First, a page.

My personal earthquake photos

Tonight we are fortunate to have the loan of a generator so we can use it off and on. We’re in a hill suburb and may not get power back for days or maybe up to a week, we are just not sure. We went for a walk up the hill today and were amazed at the damage neighbours just 500 metres away have sustained. We have gotten off really lucky, with just 6 smashed windows and a retaining wall that fell in.

Below is our hallway, and was what I first saw when I was eventually brave enough to leave the safety of the toilet. That’s a bookcase minus all of the books.

The hallway in the other direction looking down towards the main exit out of the house.


The lounge – thankfully my partner decided to put the books back in.

The kitchen – this was my job to clean up and it took 4 hours.

Really wishing I had of done the dishes from the night before the quake…

My partner Bruce – the door is just behind where he is standing. This is what was going on while I was hiding in the loo (the wall of the loo runs beside this now ex-retaining wall).

The amazing crew of ex-army guys who turned up out of the blue and cleared away the retaining wall for us tonight (guys you are legends!).

A car stuck in the infamous liquefaction that Cantabrians all despise. This must have been pretty scary for the person driving it.

Well, that’s my experience so far, and really that’s all I can talk about, as the furthermost I have been from my home is about 4 km to visit friends in a nearby suburb and borrow their internet. I’ve seen about 2 hours of TV yesterday, so I know less about the situation that people living on the other side of the world.

We are still getting aftershocks and some of them are quite sharp. Though I am not jumping at them anymore and am getting some sleep. Though we don’t have power, running water or sewerage, we have each other (Bruce you are my rock!), and our amazing families, awesome neighbours (who cooked dinner for us for the last few nights using their gas) and we have lots of stubbornness and determination that we won’t be giving up on our beloved city. We’ve had countless offers of accommodation outside of Christchurch, but we are staying put, as our house is liveable, and we have businesses and jobs to get back to.

The house is not exactly clean due to lack of water, but it looks like a palace compared to what it was (as the photos show).

I am still counting my blessings that I am safe and all of my loved ones are safe. My deepest sympathies to those who have lost friends and family. I can not even begin to imagine what you are feeling.

13 Comments

  • 6 years ago

    The first few are pretty much like our place – the kitchen looks worse though. I was amazed that the sixteen jars of peaches I had just bottled were still on the bench, intact.
    We haven’t put our books back on the shelves, just stacked them along the floor. My computer landed on the floor and when we got the power back on I found it still works! But it now lives on the floor when I’m not using it , I don’t trust those aftershocks.
    I hope you get your power back on soon, it makes an amazing difference. (Water and sewage would be even better – we live in hope!)

  • 6 years ago

    Glad to hear you are ok. I can’t imagine what you are going through, but my prayers are with you and all those in the city.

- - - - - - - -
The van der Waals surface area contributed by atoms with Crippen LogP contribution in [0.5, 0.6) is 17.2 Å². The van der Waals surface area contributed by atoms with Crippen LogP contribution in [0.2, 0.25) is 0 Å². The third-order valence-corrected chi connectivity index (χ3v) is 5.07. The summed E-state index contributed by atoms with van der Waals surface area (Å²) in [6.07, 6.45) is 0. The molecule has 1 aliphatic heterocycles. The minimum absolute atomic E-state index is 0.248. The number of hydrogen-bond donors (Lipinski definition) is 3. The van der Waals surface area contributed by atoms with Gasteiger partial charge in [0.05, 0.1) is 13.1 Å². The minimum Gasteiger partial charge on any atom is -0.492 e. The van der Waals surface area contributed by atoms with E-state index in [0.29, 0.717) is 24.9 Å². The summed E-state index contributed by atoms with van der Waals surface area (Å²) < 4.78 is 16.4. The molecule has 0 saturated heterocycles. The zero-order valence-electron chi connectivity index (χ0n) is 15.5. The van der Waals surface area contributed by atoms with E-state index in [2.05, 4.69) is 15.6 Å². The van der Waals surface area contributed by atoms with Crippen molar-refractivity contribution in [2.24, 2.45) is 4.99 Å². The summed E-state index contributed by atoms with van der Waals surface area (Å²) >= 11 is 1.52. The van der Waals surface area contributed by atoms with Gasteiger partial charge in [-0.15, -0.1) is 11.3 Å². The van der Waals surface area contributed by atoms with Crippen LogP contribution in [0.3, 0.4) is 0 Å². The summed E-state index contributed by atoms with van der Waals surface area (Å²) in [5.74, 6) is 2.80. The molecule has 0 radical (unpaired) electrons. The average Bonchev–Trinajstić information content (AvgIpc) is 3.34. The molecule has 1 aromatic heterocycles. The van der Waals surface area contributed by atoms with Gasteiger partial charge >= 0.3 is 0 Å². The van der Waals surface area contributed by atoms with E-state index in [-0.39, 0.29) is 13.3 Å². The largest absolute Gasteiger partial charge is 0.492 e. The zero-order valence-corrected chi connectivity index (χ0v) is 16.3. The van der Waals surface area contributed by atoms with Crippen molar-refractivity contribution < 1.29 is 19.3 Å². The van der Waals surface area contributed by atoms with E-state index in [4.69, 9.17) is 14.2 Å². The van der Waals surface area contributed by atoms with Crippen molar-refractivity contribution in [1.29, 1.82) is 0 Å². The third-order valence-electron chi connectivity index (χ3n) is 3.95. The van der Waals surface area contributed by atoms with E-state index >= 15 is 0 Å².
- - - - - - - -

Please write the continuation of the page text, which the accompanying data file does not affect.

• Floss
    6 years ago

    So pleased to hear that you are ok, those are some big ex-army boys!

  • 6 years ago

    Wow, how terrible, amazing photos – good luck from Sydney. Your cousins from across the ditch.

  • Susi Jenkins
    6 years ago

    Hi Michelle – how fantastic to know that you are safe and well. It must be a terrible time for you all. Janiene is keeping me up to date.

    Susi xx

  • 6 years ago

    Your photos are shocking. But I love your attitude!
    May everything settle down soon.

  • 6 years ago

    Yes, your attitude is very positive. I suppose that considering all the tragic deaths, you feel very lucky indeed. Your photos show beautifully the extent of just “minor damage” (as compared with what I’ve seen in the newspaper and news broadcasts), which still looks to me like a huge mess. Structurally you seem to be pretty unscathed and have had amazingly “good luck!” I’m glad that you are in this positive state of mind and hope that your luck continues to hold out. I’ll continue to follow your blog!!

  • 6 years ago

    Good to see that you and yours are fine, though I feel for the people in your city and what they have been through. Great that man mountain and his mates showed up to help. These happenings bring out the best in people and its always good when people you do not know muck in.

  • PPusa
    6 years ago

    When I was in Rotorua I heard that there had been an earthquake that I didn’t notice at all. I was a bit disappointed. Now that sounds stupid. I really wouldn’t want to experience what you have just showed us.

    It takes some time but soon most things are getting back to normal.

  • Ann
    6 years ago

    I can only say, “Wow!”
    I cannot imagine how scary that must have been.

  • 6 years ago

    God must be with you. Those pictures show a real life horror story. I have been in earthquakes in Japan and I did get plaster on my head, nothing as serious as these show. Take care of yourself and your friends. I hope it will all work out for everyone there.

  • 6 years ago

    My heart goes out to you guys down in Christchurch, I couldnt believe when I seen my former work place CTV.
    hopefully this will make us stronger as a nation.

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